Recommended Reference Component: PSB M4U 4 Earphones

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Written by SoundStage! Hi-Fi Editors SoundStage! Hi-Fi Editors
Category: Components Components
Created: 01 September 2015 01 September 2015

Recommended Reference ComponentWe began our list of Recommended Reference Components five years ago, in September 2010. Since then, 60 products have been added to the list, but only one earphone model: Etymotic Research’s ER-4PTs, which S. Andrea Sundaram reviewed for SoundStage! Xperience in October 2011. This month, we’re adding PSB’s M4U 4 in-ear ’phones, which Brent Butterworth reviewed for Xperience last month.

The PSB M4U 4s were created by well-known, award-winning loudspeaker designer Paul Barton, who engineered into them some characteristics of his speakers, in the form of what PSB calls RoomFeel. In his review, Brent described RoomFeel as “a frequency-response curve intended to create a sound more like that of real speakers in a real room.”

PSB M4U 4 earphones

Barton also designed NAD’s Viso HP20 in-ear headphones, but this is his first two-way design. Each M4U 4 earpiece contains a moving-coil dynamic driver for the lower frequencies and a balanced-armature driver for the highs, the various frequencies managed by a tiny crossover in each earpiece.

Like PSB’s highly regarded M4U 2 and M4U 1 headphones, the M4U 4s come with detachable cables and numerous accessories, as Brent described:

The M4U 4s come with six sets of eartips: three of silicone and three of Comply foam, each material in three sizes. (Paul Barton voiced the earphones using the Comply tips.) Also included are: 1.4m cables, one with an Apple-compatible inline mike and remote control, one without; an 1/8”-to-1/4” adapter; a dual-mono airplane adapter; and a zippered travel case.

PSB M4U 4 earphones

While the accessories help make the M4U 4s easier and more convenient to travel with, it was the sound that Brent found special:

But while the M4U 4s didn’t have as much mid- and upper bass as I’m used to, I kept coming back to them because their mids and treble were so great, and because their portrayal of spaciousness sounded so right. I could really appreciate this with recordings such as “Cultural Treason,” from the terrific Primal Scream, by David Chesky’s group Jazz in the New Harmonic (16/44.1 WAV, Chesky JD 369). In this purist recording, everything was recorded in a large, ambient space with a simple microphone array and a minimum of postprocessing. I’ve attended a couple of Chesky’s recording sessions, and the M4U 4s made his work sound as it’s supposed to. Peter Washington’s double bass dominated my right ear, as if it were about 6’ away. Chesky’s acoustic piano was in my left ear, sounding as if about 15’ away, and Javon Jackson’s tenor sax and Jeremy Pelt’s trumpet were roughly centered about 20’ back, so that they wouldn’t dominate the mix and could take better advantage of the ambience of the venue. The bass level seemed just right -- the unamplified double bass sounded like an unamplified double bass.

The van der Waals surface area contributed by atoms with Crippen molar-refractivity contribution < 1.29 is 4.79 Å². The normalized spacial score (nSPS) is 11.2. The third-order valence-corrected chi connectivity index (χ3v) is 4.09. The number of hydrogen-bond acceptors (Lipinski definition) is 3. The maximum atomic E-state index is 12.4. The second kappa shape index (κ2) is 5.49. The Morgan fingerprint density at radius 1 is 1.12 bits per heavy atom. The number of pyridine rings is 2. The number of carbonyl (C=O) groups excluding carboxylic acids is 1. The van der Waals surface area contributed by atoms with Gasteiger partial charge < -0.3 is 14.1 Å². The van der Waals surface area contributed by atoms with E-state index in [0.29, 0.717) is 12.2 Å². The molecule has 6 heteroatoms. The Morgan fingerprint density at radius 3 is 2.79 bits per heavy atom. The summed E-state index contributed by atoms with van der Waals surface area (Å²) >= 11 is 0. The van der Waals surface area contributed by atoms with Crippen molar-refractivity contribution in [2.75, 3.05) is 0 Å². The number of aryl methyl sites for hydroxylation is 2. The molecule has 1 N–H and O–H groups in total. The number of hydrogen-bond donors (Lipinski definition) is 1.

The M4U 4s also got the balance right with music that relies more on the lower range of bass to get its groove on. A perfect example is “Leaving Los Feliz,” from Mark Ronson’s hyper-popular Uptown Special (256kbps MP3, RCA). I can’t tell if it’s a synth or a bass guitar providing the bottom end on this tune, but to my ears, the M4U 4s provided plenty of groove without obscuring the voices, guitar, and drums. In fact, I could perceive Ronson’s carefully layered mix to a greater degree than I have listening through speakers or relatively inexpensive headphones -- especially Kevin Parker’s voice, which sounded huge yet still focused enough to salvage some degree of humanity. The M4U 4’s precise, uncolored mids and treble made this track a real pleasure to hear; over and over, I kept clicking back to the beginning to listen again. I wonder, though, if what I heard matched Ronson’s intent. I gotta think he’d want more bottom end, to get his listeners’ butts moving more.

Brent concluded:

The PSBs’ mids and treble are so uncolored, and their bass so precise, that I have to think that the M4U 4s will be the go-to earphones for me.

PSB M4U 4 earphone

Had that been Brent’s final word on the M4U 4s, it would have been enough for us to include Paul Barton’s newest earphones in our Recommended Reference Components list. When we followed up with Brent shortly after the review was published, to see if he had any further thoughts about the M4U 4s, he had this to say:

The M4U 4s may be a little bass-shy, but following the review, I’ve gotten a little more used to that. I still find that the midrange and treble sound so smooth and natural that I’ve decided to use them as my reference for under-$500 earphone sound quality.

Perhaps they’ll become your reference, too.

Manufacturer contact information:

PSB Speakers
633 Granite Court
Pickering, Ontario L1W 3K1
Canada
Phone: (905) 831-6555
Fax: (905) 837-6357

Website: www.psbspeakers.com